The U.S. Department of Commerce reported Friday morning that durable goods orders for November rose by 0.8% compared to the prior month to $250.8 billion. The October total was revised downward by 4.3% to $248.9 billion.
Excluding transportation, new orders dropped by 0.3% and excluding defense new orders were down 0.1%. Transportation equipment orders, primarily for airplanes, rose 2.9% to $87 billion.
Economists were looking for a month-over-month increase of 1.4% and a gain of 0.3% excluding transportation. Neither estimate was met.
Aircraft orders, both civilian and defense, rose 17.7% for commercial planes and 15.4% for military aircraft. Orders for primary metals rose 1.0%, fabrications were up 0.5% and communications equipment added 0.8% for the month.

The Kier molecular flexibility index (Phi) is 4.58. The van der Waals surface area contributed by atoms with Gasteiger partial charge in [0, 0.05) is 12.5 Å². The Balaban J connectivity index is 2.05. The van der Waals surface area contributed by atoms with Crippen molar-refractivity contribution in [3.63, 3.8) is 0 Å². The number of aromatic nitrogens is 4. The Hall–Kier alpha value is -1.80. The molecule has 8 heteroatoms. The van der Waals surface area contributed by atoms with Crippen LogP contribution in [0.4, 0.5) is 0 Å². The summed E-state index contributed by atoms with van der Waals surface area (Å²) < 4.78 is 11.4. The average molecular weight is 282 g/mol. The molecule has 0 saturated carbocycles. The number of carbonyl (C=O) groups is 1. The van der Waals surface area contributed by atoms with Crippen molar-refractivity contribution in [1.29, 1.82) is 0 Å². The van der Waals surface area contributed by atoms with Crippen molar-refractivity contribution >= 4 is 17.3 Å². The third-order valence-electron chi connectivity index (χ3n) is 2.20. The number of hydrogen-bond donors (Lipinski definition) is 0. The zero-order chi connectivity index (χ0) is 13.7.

The good news pretty much ends there. Orders were weak for electrical equipment (down 0.7%), unchanged for computers and down 0.2% for motor vehicles. The biggest disappointment was machinery orders, the heart of the capital goods group. That tumbled by 1.7%.
New orders in non-defense capital goods (aka, core capital goods) rose 0.7%, including aircraft, and fell 0.6% excluding aircraft orders. Shipments of core capital goods fell 0.1% in November.
Stock futures pushed higher after both the durable goods and final third-quarter GDP reports were released, but investors continue to be wary of an impending government shutdown.